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Future farmers at State Capitol 2009

Posted to MichiganNow.org on Friday, April 3, 2009

2,500 future farmers of America are holding their annual conference at Michigan State University this week. Yesterday, some of them came to the rotunda at the state capital. They’re trying to learn how government policy affects farming. And as Michigan Now’s Chris McCarus reports, at least Michigan’s #2 industry will be around.

TRX1: Ashley Bernia writes and sings her own songs. She played for 300 people in the capital Rotunda.

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It sounded more like a concert in San Francisco than a pep talk about Michigan agriculture. She comes from:

AX1: “Akron Michigan.”

TRX2: That’s about 20 miles east of Bay City. Ashley describes what her farm looks like.

AX3: “Tractors. Tractors everywhere. Tractors and family. All my uncles work on the farm. It’s just been there since I was little.”

TRX3: Ashley is now a high school senior. And a member of Future Farmers of America. She’ll take the business and political skills she’s learned to Northwood University this fall. She got a scholarship to go there. But she plans to come back to the farm.

AX4: “I stay right at home. I like Caro and Akron. I like small town communities with big acreage that I can run around on four wheelers and mud bog. I don’t like cities or shopping or any of that.”

TRX4: Scott Bernia is Ashley’s dad. Their farm has been in the family 150 years.

AX5: “She went to the farm with me. Time and experience. Hoed every year since I was 8 years old. By hand.” Sugar beets, dry beans, soy beans, wheat, corn.”

TRX5: Most farmers have to wade through dozens of problems. Suburbanization in the last 20 years has been a big one. Farmers have lost the help of Tractor supply and feed stores. They’ve gained the headache of shopping malls and subdivisions whose residents run into their tractors and complain about smells. Non-farmers still want to buy up farmland.

AX6: “Outside investors driving up land prices right now. The values are higher than what the actual commodities will support.”

TRX6: Suburbanization was driving them up too. Farmers haven’t been able to make enough money from growing corn or potatoes to pay for the land. An acre to grow crops has cost the same as an acre to build houses. So if you’re a farmer with land you’re pressured to sell it. But if you’re a farmer without land you can’t afford it. The financial meltdown has halted some subdivisions and brought a new problem.

AX7: “It’s just people cashing out of the stock market looking for a safe asset. There’s only so much land that will always be there. Diversifying their portfolios is what I think is going on.”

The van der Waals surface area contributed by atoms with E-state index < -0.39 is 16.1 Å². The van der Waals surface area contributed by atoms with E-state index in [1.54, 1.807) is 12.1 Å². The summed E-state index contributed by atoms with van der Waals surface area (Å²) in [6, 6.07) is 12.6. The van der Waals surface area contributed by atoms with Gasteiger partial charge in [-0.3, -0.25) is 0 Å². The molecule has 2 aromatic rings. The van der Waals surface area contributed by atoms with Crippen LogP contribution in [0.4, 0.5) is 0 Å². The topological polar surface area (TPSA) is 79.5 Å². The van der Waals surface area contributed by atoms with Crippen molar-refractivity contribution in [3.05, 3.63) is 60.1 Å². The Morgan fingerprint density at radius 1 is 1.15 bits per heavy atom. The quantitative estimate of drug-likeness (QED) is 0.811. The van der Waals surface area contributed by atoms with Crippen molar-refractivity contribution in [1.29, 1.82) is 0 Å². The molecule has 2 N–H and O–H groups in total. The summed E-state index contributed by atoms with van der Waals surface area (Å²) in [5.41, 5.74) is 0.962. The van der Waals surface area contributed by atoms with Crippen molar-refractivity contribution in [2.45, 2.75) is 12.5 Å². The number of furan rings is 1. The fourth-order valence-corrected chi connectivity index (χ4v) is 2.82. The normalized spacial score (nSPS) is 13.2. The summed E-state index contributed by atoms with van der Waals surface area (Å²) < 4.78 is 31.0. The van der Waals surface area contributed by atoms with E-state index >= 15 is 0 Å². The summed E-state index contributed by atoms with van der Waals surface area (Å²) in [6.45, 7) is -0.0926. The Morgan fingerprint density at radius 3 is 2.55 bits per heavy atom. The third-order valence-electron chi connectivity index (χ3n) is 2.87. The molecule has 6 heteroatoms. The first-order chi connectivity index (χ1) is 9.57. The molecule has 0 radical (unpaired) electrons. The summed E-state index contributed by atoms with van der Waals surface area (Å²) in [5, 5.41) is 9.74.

TRX7: Scott Bernia is not sure exactly how much an acre of land in the thumb is selling for right now. But he knows it is selling.

AX8: “There’s gonna be a farm sold next week. I’ll have a better idea. Close to 3,000 if I had to guess.

TRX8: And how does a farmer feel the pressure to sell his land that’s been in the family for 5 generations?

AX9: “Depends on how old you are. When you get closer to retirement it’s a great thing. If you’re young it’s tough.”

TRX9: After the applause for Ashley Bernia, the 200 other Future Farmers of America awarded Senator Patty Birkholz. She’s pushed legislation on zoning and water withdrawl that farmers appreciate.

AX10: “I grew up in Fennville for anybody who knows Fennville. Great ag country. If we didn’t grow it we ate it. So I grew up picking fruit on my uncle’s farm. So I’ve had a lot of experience in agriculture. But most importantly, we need to toot our horn a little bit more.”

TRX10: Before the crash, The auto industry was worth about $80 billion in Michigan. Agriculture was ranked number 2 at $60 billion. Now while the auto industry crumbles, Ag has grown to $63 billion.

AX10: “You know you are the shining star in Michigan’s economy. Because almost every other sector has either stayed at the level they are at or they’ve gone down this year. And ag showed a growth rate and that’s incredible.”

TRX11: It would really be incredible if young people who can no longer get jobs in car factories started coming out to farms, not to build homes, but to work the land.

For Michigan Now, I’m Chris McCarus in Lansing.

Audio MP3: Future farmers at State Capitol 2009

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